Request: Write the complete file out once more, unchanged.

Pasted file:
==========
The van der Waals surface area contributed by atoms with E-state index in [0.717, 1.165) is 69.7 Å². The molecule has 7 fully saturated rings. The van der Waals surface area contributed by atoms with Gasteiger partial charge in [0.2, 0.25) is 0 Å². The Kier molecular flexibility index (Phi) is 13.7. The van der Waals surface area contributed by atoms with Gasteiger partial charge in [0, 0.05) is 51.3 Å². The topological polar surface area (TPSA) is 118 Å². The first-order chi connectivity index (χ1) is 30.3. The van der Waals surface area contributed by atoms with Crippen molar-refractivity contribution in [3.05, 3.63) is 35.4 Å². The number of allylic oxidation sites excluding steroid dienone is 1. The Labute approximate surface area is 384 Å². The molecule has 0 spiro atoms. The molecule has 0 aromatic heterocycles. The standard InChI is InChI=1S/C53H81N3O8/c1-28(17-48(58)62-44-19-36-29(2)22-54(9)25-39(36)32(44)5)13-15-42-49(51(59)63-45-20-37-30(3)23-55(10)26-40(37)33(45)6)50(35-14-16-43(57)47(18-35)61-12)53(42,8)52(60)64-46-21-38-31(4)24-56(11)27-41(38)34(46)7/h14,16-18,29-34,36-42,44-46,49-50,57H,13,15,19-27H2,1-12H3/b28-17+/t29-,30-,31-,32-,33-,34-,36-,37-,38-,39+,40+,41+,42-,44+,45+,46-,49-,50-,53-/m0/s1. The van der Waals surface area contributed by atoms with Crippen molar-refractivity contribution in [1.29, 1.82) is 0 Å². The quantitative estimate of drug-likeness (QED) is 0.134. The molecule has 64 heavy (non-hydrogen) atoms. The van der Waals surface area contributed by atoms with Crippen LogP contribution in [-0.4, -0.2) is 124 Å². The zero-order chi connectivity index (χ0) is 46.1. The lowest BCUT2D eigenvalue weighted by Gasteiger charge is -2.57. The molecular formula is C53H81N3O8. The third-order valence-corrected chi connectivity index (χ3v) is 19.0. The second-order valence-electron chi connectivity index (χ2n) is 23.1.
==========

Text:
The van der Waals surface area contributed by atoms with E-state index in [0.717, 1.165) is 69.7 Å². The molecule has 7 fully saturated rings. The van der Waals surface area contributed by atoms with Gasteiger partial charge in [0.2, 0.25) is 0 Å². The Kier molecular flexibility index (Phi) is 13.7. The van der Waals surface area contributed by atoms with Gasteiger partial charge in [0, 0.05) is 51.3 Å². The topological polar surface area (TPSA) is 118 Å². The first-order chi connectivity index (χ1) is 30.3. The van der Waals surface area contributed by atoms with Crippen molar-refractivity contribution in [3.05, 3.63) is 35.4 Å². The number of allylic oxidation sites excluding steroid dienone is 1. The Labute approximate surface area is 384 Å². The molecule has 0 spiro atoms. The molecule has 0 aromatic heterocycles. The standard InChI is InChI=1S/C53H81N3O8/c1-28(17-48(58)62-44-19-36-29(2)22-54(9)25-39(36)32(44)5)13-15-42-49(51(59)63-45-20-37-30(3)23-55(10)26-40(37)33(45)6)50(35-14-16-43(57)47(18-35)61-12)53(42,8)52(60)64-46-21-38-31(4)24-56(11)27-41(38)34(46)7/h14,16-18,29-34,36-42,44-46,49-50,57H,13,15,19-27H2,1-12H3/b28-17+/t29-,30-,31-,32-,33-,34-,36-,37-,38-,39+,40+,41+,42-,44+,45+,46-,49-,50-,53-/m0/s1. The van der Waals surface area contributed by atoms with Crippen molar-refractivity contribution in [1.29, 1.82) is 0 Å². The quantitative estimate of drug-likeness (QED) is 0.134. The molecule has 64 heavy (non-hydrogen) atoms. The van der Waals surface area contributed by atoms with Crippen LogP contribution in [-0.4, -0.2) is 124 Å². The zero-order chi connectivity index (χ0) is 46.1. The lowest BCUT2D eigenvalue weighted by Gasteiger charge is -2.57. The molecular formula is C53H81N3O8. The third-order valence-corrected chi connectivity index (χ3v) is 19.0. The second-order valence-electron chi connectivity index (χ2n) is 23.1.